Killing Organics: What does"organic" really mean? (MSNBC)
Sunday July 29th, 2007
You know organic has gone mainstream when Wal-Mart starts selling it. In fact, organic products are the fastest growing segment of the agricultural market. The U.S. Department of Agriculture says organic sales jumped 22 percent last year. A growing number of people are willing to pay a premium price to eat what they consider to be superior products and to support farming techniques that are better for the land.
But what does “organic” really mean? According to USDA regulations, a product called “100 percent organic” must contain all organic ingredients. If the label just says “organic,” a processed food product can have up to 5 percent non-organic ingredients by weight — if those ingredients are on the USDA’s “national list” of approved non-organic ingredients.
Until last month, there were only five ingredients on the list: cornstarch, water-extracted gum, kelp, unbleached lecithin, and pectin. But the list just got longer and there’s quite a debate taking place as to whether this is good or bad for consumers.
What just happened?
On June 9th, the USDA added 38 non-organic ingredients to the national list: 19 food colorings, two starches, casings for sausages, hops, fish oil, chipotle chili pepper, gelatin, celery powder, dill weed oil, frozen lemon grass, and a sweetener called fructooligosaccharides.
These 38 items, chosen from more than 600 requested by food manufacturers, can now be used as minor ingredients in 95 percent organic products if a company can prove to its certifier that an organic version is not available in the quality or quantity needed.
“There are a lot of organic farmers and a lot of organic producers who are very concerned about this,” says Phil Lempert, consumer reporter and the Supermarket Guru on NBC’s Today Show. “They worry that by adding these 38 ingredients it actually diminishes the importance and the credibility of a lot of the organic products that are out there.”
The debate is underway
The Organic Trade Association says the expanded list is actually a positive step for both the industry and consumers. “This is definitely a strengthening of the standards,” says Barbara Haumann, press secretary for the OTA.
How can that be? Until now, some organic certifiers allowed companies to use more than the five non-organic ingredients on the approved national list. Haumann says there might have been “hundreds or even thousands” of minor non-organic ingredients in products labeled organic. That news is sure to come as quite a surprise to a lot of shoppers.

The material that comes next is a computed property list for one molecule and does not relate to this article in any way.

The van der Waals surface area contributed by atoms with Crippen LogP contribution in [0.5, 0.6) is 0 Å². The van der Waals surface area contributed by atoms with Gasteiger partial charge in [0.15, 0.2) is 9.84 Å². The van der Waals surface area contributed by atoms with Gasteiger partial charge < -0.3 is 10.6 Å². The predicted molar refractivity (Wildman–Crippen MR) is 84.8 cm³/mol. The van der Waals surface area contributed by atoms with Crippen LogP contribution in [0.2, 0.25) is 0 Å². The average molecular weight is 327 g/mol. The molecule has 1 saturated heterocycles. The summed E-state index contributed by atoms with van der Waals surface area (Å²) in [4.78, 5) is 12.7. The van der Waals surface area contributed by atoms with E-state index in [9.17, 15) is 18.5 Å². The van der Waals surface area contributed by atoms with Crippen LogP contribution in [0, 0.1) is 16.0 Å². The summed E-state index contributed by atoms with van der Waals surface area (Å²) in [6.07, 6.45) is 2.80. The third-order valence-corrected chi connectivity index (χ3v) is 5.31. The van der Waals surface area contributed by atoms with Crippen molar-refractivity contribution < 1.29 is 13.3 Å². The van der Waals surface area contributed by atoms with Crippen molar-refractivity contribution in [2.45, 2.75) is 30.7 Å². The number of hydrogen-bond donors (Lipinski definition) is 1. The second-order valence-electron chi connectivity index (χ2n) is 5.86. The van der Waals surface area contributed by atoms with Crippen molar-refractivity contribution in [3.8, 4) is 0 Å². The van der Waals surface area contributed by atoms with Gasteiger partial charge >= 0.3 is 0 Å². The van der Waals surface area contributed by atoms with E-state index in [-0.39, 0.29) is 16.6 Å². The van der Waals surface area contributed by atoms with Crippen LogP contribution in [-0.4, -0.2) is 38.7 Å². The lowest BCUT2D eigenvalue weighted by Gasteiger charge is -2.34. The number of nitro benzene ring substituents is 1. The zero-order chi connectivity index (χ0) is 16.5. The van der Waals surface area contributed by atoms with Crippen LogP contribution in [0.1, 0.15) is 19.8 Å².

Ronnie Cummins, executive director of the Organic Consumers Association, agrees that a strictly limited list of approved non-organic ingredients is a positive step. But he says three of the items — hops, fish oil, and sausage casings — “are outrageous” and should not be allowed in any product called organic.
He opposes the use of non-organic hops because they are essential to making beer. He worries that fish oil might be contaminated with potentially dangerous chemicals. And he’s totally opposed to sausage casings — intestines — from conventionally raised farm animals.
Clearly, the organics industry is at a crossroads. Big food companies are trying to capture a market that has been created over the last 25 years by dedicated small farmers and producers.
Critics say the expanded national list will make it easier for big corporations to sell organic products without going to all the trouble — and expense — of finding all organic ingredients.
The Organic Trade Association insists that will not happen. The OTA’s Haumann believes the expanded list will actually increase organic production as farmers respond to the demand for organic ingredients currently not available. Haumann told me that if any of those 38 ingredients become widely available, they will go off the list.
The 'Budweiser Exception'
Those who fear the entry of big companies into the organic marketplace often point the finger at Anheuser-Busch. In September of 2006, the nation’s largest brewer introduced two organic beers, Wild Hop Lager and Stone Mill Pale Ale. Both were made with 100 percent organic barley malt, but mostly non-organic hops.
Doug Muhelman, vice president of brewing operations at Anheuser-Busch, told me the company’s organic certifier said this was allowed because hops are less than 5 percent of the ingredients by weight.
“We figured that over time as demand grew, we would encourage farmers to bring more organic hops into the market,” he said.
Cummins of the Organic Consumers Organization blasts Anheuser-Busch for not making more of an effort to find organic ingredients. “Consumers are not going to pay a premium price for a substandard organic product,” he says.
“We never intended to deceive anyone or cheapen the product,” Muhelman says. “We were naïve when we went into this.”
But Anheuser-Busch now uses 100 percent organic hops, even though that will reduce the amount of organic beer they can brew this year.
The bottom line
The new national list won’t be final until the USDA considers public comments. Most, if not all, of the 38 items are likely to remain on the list.
Where does that leave the millions of consumers who pay top dollar for the organic alternative? Shoppers need to realize there are different degrees of organic. Only those labeled “100 percent organic” are completely free of non-organic ingredients.
If you believe in organics, you have a philosophical decision to make about what you should buy. Is a product made with 95 percent organic ingredients better than one that’s non-organic?
No matter which way you come down on this issue, there must be truth in labeling. We must be able to trust that we get what we are promised.